Implications of Gold's Rise Relative to Oil
Over the past 8 weeks, we alerted clients that the gold/oil ratio would continue to recover from its July record lows as oil begins to underperform gold. The latter would recover as the dollar drops on deteriorating macroeconomic fundamentals and further erosion in financial markets, thus, triggering re-emerging expectations of Fed cuts. Ever since the gold-oil ratio bottomed to a record low of 5.8 in July-courtesy of soaring oil prices relative to gold, the rebound was inevitable, especially as the ratio was well below its 37-year monthly average of 13.0 (see dotted horizontal line).
The latest jump in gold oil prices to a 5-week high of $895 per ounce and the simultaneous dip in oil prices below $92 per barrel is consistent with the aforementioned analysis. The chart below shows each time the gold/oil ratio had bottomed, a rebound was accompanied with a US recession, Fed easing and dollar weakness (accompanied by rising gold). In fact, since 1972, each of the last five U.S. recessions was preceded by 20-30% declines in the gold-oil ratio from its most recent highs.
During economic expansions, rising demand for industrial metals and energy boosts both oil and gold prices, thus leading to a rising or steady gold-oil ratio. But when substantial advances in oil are the result of supply factors (political risk, wars, acts of god, labor union action, OPEC action/rhetoric, refinery shutdowns and falling inventories), oil prices tend to overshoot, clearly outpacing any gains in gold in relative terms, producing cost and inflationary repercussions for importers and consumers.
The chart shows how bottoms in the gold/oil ratio (shaded areas) were followed by declining or contracting GDP growth. In each of those cases, the Fed was obliged to cut rates and the dollar sustained fresh damage.
1974 quadrupling of oil prices triggered sharp run-ups in US gasoline prices and a subsequent halt in consumer demand. Resulting USD drop pushed gold up by 15%. But faster oil appreciation dragged down gold-oil ratio from a high of 34.0 in July 1973 to 23.2 in October of the same year, before extending its fall to12.2 in January 1974. By 1974-75, the U.S. and the major industrialized economies had fallen into recession.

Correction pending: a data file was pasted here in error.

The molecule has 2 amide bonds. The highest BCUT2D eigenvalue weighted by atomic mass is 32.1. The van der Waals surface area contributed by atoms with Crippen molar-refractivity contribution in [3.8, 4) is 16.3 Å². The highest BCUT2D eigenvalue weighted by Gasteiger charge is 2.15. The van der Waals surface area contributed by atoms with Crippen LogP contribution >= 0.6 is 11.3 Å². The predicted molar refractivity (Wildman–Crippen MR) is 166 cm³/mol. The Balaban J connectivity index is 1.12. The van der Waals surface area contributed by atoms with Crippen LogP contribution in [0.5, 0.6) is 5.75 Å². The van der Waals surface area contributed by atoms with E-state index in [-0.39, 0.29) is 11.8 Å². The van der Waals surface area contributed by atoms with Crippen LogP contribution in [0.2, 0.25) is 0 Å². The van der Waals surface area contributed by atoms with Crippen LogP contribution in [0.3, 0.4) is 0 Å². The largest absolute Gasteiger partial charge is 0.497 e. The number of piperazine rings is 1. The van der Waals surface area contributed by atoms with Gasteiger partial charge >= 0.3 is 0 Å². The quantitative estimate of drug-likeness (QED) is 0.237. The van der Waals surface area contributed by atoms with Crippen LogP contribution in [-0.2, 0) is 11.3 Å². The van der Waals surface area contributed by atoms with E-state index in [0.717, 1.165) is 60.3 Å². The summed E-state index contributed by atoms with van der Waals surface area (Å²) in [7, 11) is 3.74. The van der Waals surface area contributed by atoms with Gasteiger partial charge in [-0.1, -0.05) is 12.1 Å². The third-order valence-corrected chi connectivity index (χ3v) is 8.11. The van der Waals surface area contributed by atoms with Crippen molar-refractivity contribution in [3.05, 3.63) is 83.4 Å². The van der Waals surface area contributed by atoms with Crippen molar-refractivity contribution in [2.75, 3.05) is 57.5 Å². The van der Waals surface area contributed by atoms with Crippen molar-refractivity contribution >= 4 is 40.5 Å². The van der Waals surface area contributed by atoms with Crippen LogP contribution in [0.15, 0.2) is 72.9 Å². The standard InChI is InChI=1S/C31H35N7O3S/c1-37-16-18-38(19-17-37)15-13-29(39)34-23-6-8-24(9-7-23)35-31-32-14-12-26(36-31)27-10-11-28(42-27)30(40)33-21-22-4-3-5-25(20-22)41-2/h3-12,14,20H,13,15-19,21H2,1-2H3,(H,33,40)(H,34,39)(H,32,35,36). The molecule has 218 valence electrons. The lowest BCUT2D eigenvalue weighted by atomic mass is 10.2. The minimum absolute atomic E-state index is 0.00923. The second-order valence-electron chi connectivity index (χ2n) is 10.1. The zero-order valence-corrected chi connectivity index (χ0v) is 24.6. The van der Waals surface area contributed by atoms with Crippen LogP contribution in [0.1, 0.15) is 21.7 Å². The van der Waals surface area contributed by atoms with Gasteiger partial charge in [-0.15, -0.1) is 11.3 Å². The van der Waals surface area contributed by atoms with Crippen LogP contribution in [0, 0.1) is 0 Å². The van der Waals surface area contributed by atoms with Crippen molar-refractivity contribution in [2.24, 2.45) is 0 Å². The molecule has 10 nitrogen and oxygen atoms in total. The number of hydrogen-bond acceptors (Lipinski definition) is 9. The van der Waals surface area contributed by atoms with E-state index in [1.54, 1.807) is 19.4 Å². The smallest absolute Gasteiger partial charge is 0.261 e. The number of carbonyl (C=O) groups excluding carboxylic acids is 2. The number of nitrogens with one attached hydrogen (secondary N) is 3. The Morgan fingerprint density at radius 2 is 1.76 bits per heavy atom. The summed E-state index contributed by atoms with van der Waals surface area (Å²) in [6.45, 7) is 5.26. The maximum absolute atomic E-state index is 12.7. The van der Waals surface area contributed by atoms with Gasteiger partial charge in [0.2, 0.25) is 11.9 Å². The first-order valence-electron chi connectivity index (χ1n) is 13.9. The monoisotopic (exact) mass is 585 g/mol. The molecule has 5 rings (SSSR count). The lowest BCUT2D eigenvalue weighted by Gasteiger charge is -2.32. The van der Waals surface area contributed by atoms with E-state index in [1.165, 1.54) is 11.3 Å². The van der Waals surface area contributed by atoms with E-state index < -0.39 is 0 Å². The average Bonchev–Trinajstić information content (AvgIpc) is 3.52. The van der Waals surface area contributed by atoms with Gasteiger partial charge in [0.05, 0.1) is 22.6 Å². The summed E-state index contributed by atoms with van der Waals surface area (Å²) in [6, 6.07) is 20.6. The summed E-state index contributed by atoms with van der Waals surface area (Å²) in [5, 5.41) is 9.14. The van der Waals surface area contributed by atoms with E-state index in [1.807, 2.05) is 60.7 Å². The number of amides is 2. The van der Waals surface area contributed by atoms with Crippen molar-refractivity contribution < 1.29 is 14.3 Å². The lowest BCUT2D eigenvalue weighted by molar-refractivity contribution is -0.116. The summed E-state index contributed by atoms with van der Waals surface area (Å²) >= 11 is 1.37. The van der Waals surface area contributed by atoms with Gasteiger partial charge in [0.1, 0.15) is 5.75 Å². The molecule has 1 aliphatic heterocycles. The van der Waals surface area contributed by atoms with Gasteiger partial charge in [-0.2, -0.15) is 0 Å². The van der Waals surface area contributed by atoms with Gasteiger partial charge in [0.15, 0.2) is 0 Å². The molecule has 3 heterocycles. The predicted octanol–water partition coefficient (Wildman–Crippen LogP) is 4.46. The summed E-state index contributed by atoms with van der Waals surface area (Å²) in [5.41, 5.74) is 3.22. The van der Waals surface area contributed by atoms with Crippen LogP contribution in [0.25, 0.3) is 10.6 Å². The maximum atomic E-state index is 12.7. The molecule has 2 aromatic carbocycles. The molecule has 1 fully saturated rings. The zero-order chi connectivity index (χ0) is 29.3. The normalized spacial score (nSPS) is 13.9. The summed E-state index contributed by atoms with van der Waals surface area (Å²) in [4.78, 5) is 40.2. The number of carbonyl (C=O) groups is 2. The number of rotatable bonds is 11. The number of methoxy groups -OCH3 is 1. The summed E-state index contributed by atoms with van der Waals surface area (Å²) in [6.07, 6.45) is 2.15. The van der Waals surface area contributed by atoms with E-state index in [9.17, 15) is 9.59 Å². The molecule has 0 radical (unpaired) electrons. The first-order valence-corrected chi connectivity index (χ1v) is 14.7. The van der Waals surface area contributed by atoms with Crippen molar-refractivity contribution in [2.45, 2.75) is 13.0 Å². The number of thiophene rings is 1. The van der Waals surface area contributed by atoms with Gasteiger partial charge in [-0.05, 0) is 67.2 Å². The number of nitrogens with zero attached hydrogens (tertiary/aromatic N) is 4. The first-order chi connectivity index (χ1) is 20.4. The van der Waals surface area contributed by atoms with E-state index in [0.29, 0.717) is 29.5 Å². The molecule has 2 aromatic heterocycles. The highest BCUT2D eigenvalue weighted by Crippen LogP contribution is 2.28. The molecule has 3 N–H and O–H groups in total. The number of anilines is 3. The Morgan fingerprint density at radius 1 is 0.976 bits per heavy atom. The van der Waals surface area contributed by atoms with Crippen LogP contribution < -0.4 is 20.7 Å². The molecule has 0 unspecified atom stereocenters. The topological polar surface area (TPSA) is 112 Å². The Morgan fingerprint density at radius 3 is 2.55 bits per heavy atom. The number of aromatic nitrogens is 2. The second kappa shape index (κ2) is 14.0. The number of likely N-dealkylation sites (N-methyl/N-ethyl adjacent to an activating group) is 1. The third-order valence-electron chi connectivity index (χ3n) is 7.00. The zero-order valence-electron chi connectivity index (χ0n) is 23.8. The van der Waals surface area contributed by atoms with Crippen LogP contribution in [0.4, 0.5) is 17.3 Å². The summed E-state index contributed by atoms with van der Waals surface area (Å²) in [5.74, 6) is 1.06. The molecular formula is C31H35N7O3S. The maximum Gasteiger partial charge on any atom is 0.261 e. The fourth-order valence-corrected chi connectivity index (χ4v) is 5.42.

Tumbling dollar and record oil main culprits to the 1980-82 recession. Gold-oil ratio dropped from 15.3 in January 1979 to 11.4 in August 1979 due to a doubling in oil to $29 and a more modest 30% increase in gold.
The 1977-79 dollar crisis forced OPEC to further hike prices to offset FX value of oil revenues. Iran revolution endangered oil supplies, thus ensued a 200% increase in oil between 1979 and 1980, giving rise to the second oil shock within less than 10 years.
The Gold-oil ratio fell anew from early 1981 to mid 1982 as oil remained around the mid $30s while gold plummeted from the $830s territory to $400 on waning impact of Soviet-Afghan. In summer 1981, the gold-oil ratio dipped to a 4-year low of 11.4 amid plummeting gold and stable oil, then onto 9.0 in Summer 1982, in line with the deepening 1981 recession which extended into mid 1982.
1985- 86 Slowdown
In autumn 1985, the gold-oil ratio bottomed at 10.6 from its 16.9 high in February 1983 due to relative stability in gold & oil. 35% decline in gold-oil ratio proved successful in signaling the 1985-1986 slowdown and resulting Fed rate cuts in February-July 1986.
Unlike in prior cases of falling gold-oil ratios, GDP growth avoided a contraction partly due to the offsetting positive effects of 1986 oil price collapse following OPECs flooding of oil.
The same idea applied for the recessions of 1990-91 and the current slowdown which has yet to called a recession.
MORE DETAIL ON HOW THE GOLD/OIL RATIO IS USED CAN BE FOUND IN CHAPTERS 6 AND 9 OF MY BOOK.